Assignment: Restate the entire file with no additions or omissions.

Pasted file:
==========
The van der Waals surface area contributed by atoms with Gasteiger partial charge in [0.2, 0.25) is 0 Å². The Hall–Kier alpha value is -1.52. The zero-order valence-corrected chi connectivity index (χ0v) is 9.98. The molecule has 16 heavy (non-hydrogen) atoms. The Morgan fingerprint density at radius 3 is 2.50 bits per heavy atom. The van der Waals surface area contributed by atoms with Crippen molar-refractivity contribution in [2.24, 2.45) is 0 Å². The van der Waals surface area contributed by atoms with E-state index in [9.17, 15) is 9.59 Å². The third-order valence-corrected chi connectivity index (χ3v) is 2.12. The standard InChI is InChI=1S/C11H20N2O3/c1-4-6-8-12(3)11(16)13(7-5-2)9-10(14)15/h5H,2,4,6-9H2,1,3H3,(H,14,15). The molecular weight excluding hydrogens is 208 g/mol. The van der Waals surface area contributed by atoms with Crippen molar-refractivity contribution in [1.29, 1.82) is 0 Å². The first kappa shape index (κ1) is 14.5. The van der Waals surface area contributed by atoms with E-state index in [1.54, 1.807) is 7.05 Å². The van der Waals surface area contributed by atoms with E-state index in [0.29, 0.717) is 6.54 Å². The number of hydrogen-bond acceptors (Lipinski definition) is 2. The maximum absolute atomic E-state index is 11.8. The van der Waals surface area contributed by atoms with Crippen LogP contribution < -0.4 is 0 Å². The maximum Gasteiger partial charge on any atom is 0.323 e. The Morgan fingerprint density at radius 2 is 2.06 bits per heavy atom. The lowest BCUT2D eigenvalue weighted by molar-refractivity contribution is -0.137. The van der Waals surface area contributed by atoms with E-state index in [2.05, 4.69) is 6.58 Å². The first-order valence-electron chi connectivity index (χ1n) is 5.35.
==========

The van der Waals surface area contributed by atoms with Gasteiger partial charge in [0.2, 0.25) is 0 Å². The Hall–Kier alpha value is -1.52. The zero-order valence-corrected chi connectivity index (χ0v) is 9.98. The molecule has 16 heavy (non-hydrogen) atoms. The Morgan fingerprint density at radius 3 is 2.50 bits per heavy atom. The van der Waals surface area contributed by atoms with Crippen molar-refractivity contribution in [2.24, 2.45) is 0 Å². The van der Waals surface area contributed by atoms with E-state index in [9.17, 15) is 9.59 Å². The third-order valence-corrected chi connectivity index (χ3v) is 2.12. The standard InChI is InChI=1S/C11H20N2O3/c1-4-6-8-12(3)11(16)13(7-5-2)9-10(14)15/h5H,2,4,6-9H2,1,3H3,(H,14,15). The molecular weight excluding hydrogens is 208 g/mol. The van der Waals surface area contributed by atoms with Crippen molar-refractivity contribution in [1.29, 1.82) is 0 Å². The first kappa shape index (κ1) is 14.5. The van der Waals surface area contributed by atoms with E-state index in [1.54, 1.807) is 7.05 Å². The van der Waals surface area contributed by atoms with E-state index in [0.29, 0.717) is 6.54 Å². The number of hydrogen-bond acceptors (Lipinski definition) is 2. The maximum absolute atomic E-state index is 11.8. The van der Waals surface area contributed by atoms with Crippen LogP contribution < -0.4 is 0 Å². The maximum Gasteiger partial charge on any atom is 0.323 e. The Morgan fingerprint density at radius 2 is 2.06 bits per heavy atom. The lowest BCUT2D eigenvalue weighted by molar-refractivity contribution is -0.137. The van der Waals surface area contributed by atoms with E-state index in [2.05, 4.69) is 6.58 Å². The first-order valence-electron chi connectivity index (χ1n) is 5.35.